As soon as you know that you want to transfer, you need to contact your second school – the university you will be transferring to – and ask them about their requirements for credit transfer. Each university has unique rules for which classes will transfer, and which won’t.
And the only person that can answer this question for you is the university.
Once you know how their credit transfer system works, you can strategically choose which classes to take at the community college so they’ll transfer well (and you won’t waste your time or financial aid). But you should also keep in mind that it’s not only if a course will transfer or not, but whether the course will plug into your intended program.
You will likely have lots of options for courses that satisfy your general education areas at the community college, but certain majors at the university level may have required courses that you need to take during your general education years as well. For example, your major program at the university might require prerequisite courses, specific math courses, or foreign language components. Just because a course counted for these areas at your community college doesn’t guarantee that the next school will accept it.
Do your research BEFORE taking your community college courses!
Remember, This Is Still College
One of the hardest parts about transferring from community college to university is the fact that those first 2 years at community college can feel “not real” for a lot of students. Many of them make the mistake of not taking their community college seriously. It’s true that you’ll probably still live at home with your parents, maybe work the same part-time job you did in high school, and won’t be seeing a lot of new faces around campus.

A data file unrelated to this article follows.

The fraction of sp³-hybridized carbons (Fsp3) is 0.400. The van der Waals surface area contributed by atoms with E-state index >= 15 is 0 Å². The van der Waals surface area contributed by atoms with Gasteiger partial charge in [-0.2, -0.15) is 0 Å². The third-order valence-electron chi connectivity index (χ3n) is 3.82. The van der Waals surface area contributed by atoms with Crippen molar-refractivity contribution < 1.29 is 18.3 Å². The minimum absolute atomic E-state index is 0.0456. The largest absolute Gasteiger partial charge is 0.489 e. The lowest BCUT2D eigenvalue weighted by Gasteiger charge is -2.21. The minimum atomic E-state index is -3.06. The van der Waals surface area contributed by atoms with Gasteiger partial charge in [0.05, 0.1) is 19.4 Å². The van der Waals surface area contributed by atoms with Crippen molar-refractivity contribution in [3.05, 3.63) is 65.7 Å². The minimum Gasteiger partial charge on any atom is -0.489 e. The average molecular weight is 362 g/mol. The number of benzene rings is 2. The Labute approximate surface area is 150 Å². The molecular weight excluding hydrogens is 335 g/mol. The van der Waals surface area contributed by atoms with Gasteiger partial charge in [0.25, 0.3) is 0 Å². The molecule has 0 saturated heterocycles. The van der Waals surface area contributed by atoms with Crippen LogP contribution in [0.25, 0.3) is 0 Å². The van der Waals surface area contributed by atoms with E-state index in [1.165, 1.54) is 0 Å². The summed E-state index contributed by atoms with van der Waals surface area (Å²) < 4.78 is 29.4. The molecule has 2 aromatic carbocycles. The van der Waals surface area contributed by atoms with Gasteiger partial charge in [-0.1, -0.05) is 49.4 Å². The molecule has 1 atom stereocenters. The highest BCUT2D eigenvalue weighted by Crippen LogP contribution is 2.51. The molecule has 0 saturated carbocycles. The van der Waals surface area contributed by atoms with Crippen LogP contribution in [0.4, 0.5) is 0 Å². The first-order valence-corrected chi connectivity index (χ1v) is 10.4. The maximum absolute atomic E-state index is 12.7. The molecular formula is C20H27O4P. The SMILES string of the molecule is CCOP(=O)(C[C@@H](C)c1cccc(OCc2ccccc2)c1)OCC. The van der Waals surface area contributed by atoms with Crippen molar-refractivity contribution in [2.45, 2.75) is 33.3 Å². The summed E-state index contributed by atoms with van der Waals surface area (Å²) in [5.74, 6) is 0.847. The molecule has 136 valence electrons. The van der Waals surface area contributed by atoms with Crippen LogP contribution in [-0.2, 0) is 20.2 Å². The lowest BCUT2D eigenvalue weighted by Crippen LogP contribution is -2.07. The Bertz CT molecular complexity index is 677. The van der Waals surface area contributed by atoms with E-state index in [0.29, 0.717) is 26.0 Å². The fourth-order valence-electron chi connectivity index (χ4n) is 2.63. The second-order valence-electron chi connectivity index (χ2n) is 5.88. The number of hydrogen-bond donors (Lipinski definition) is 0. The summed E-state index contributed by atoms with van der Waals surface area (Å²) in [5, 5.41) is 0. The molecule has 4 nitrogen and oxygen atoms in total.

But if you want to transfer to a larger college or university in two years, then this time at your community college MATTERS.
If you blow off your classes and your grades are reflective of that, it will greatly hurt your chances of being able to transfer to your dream school. And when you do get to transfer, you’ll lack valuable skills that you were supposed to be getting during those first two years – such as how to study, how to take an exam, and how to take your studies seriously, even if your peers are not.
Remember that these two years are a part of the plan. Use your time wisely.
Know That Plans Change
At the same time, a lot can happen in two years. I know you have a dream of going to a fine university, and you should 100% keep that dream. But have a plan B. It’s the wisest thing you can do.
Don’t beat yourself up if you come to the end of your time at your community college and find yourself either not wanting to leave, or unable to leave for some reason. Things change, that’s life. But the last thing we want is that you feel STUCK at your community college, because this will inevitably lead to you quitting school altogether, and it’s much harder to come back later in life than it is to finish it now.
So take this time seriously, and treat community college like you imagine yourself treating the bigger university you want to go to someday. Your future self will thank you for it, no matter which path you end up taking.
Feeling Lost in Transition?
Maneuvering the ins and outs of university admissions, credits, financial aid, and academic rigor can be stressful, overwhelming, and complicated. And that’s not what we want your college experience to be about. Contact us today to map out your unique journey with an expert college and career advisor.